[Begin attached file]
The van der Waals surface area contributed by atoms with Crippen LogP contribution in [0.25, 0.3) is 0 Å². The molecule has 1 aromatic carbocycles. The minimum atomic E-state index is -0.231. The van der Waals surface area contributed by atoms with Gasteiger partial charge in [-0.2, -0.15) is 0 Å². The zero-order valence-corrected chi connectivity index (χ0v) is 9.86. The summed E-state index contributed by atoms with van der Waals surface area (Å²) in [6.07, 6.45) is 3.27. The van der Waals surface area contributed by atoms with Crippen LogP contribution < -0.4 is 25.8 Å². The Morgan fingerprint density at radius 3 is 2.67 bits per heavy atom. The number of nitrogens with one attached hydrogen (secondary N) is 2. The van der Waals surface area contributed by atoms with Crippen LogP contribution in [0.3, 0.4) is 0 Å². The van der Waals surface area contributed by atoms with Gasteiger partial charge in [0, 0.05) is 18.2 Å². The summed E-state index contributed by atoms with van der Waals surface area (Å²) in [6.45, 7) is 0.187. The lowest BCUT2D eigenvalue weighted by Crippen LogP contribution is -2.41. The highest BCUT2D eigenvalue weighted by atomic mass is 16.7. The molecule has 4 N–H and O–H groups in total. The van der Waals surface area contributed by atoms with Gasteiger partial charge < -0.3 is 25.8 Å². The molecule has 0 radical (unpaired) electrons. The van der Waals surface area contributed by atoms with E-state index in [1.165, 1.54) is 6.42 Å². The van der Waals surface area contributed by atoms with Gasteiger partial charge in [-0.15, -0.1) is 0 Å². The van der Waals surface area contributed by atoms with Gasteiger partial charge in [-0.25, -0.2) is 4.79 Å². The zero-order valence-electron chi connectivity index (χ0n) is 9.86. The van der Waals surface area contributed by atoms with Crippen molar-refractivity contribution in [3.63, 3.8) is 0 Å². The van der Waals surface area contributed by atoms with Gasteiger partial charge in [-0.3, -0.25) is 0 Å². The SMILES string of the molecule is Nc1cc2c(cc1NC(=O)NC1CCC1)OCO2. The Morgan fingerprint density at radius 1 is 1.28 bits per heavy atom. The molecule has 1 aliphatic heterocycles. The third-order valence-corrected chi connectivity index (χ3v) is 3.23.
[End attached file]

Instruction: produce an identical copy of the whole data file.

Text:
The van der Waals surface area contributed by atoms with Crippen LogP contribution in [0.25, 0.3) is 0 Å². The molecule has 1 aromatic carbocycles. The minimum atomic E-state index is -0.231. The van der Waals surface area contributed by atoms with Gasteiger partial charge in [-0.2, -0.15) is 0 Å². The zero-order valence-corrected chi connectivity index (χ0v) is 9.86. The summed E-state index contributed by atoms with van der Waals surface area (Å²) in [6.07, 6.45) is 3.27. The van der Waals surface area contributed by atoms with Crippen LogP contribution < -0.4 is 25.8 Å². The Morgan fingerprint density at radius 3 is 2.67 bits per heavy atom. The number of nitrogens with one attached hydrogen (secondary N) is 2. The van der Waals surface area contributed by atoms with Crippen LogP contribution in [0.3, 0.4) is 0 Å². The van der Waals surface area contributed by atoms with Gasteiger partial charge in [0, 0.05) is 18.2 Å². The summed E-state index contributed by atoms with van der Waals surface area (Å²) in [6.45, 7) is 0.187. The lowest BCUT2D eigenvalue weighted by Crippen LogP contribution is -2.41. The highest BCUT2D eigenvalue weighted by atomic mass is 16.7. The molecule has 4 N–H and O–H groups in total. The van der Waals surface area contributed by atoms with Gasteiger partial charge < -0.3 is 25.8 Å². The molecule has 0 radical (unpaired) electrons. The van der Waals surface area contributed by atoms with E-state index in [1.165, 1.54) is 6.42 Å². The van der Waals surface area contributed by atoms with Gasteiger partial charge in [-0.15, -0.1) is 0 Å². The van der Waals surface area contributed by atoms with Gasteiger partial charge in [-0.25, -0.2) is 4.79 Å². The zero-order valence-electron chi connectivity index (χ0n) is 9.86. The van der Waals surface area contributed by atoms with Crippen molar-refractivity contribution in [3.63, 3.8) is 0 Å². The van der Waals surface area contributed by atoms with Gasteiger partial charge in [-0.3, -0.25) is 0 Å². The SMILES string of the molecule is Nc1cc2c(cc1NC(=O)NC1CCC1)OCO2. The Morgan fingerprint density at radius 1 is 1.28 bits per heavy atom. The molecule has 1 aliphatic heterocycles. The third-order valence-corrected chi connectivity index (χ3v) is 3.23.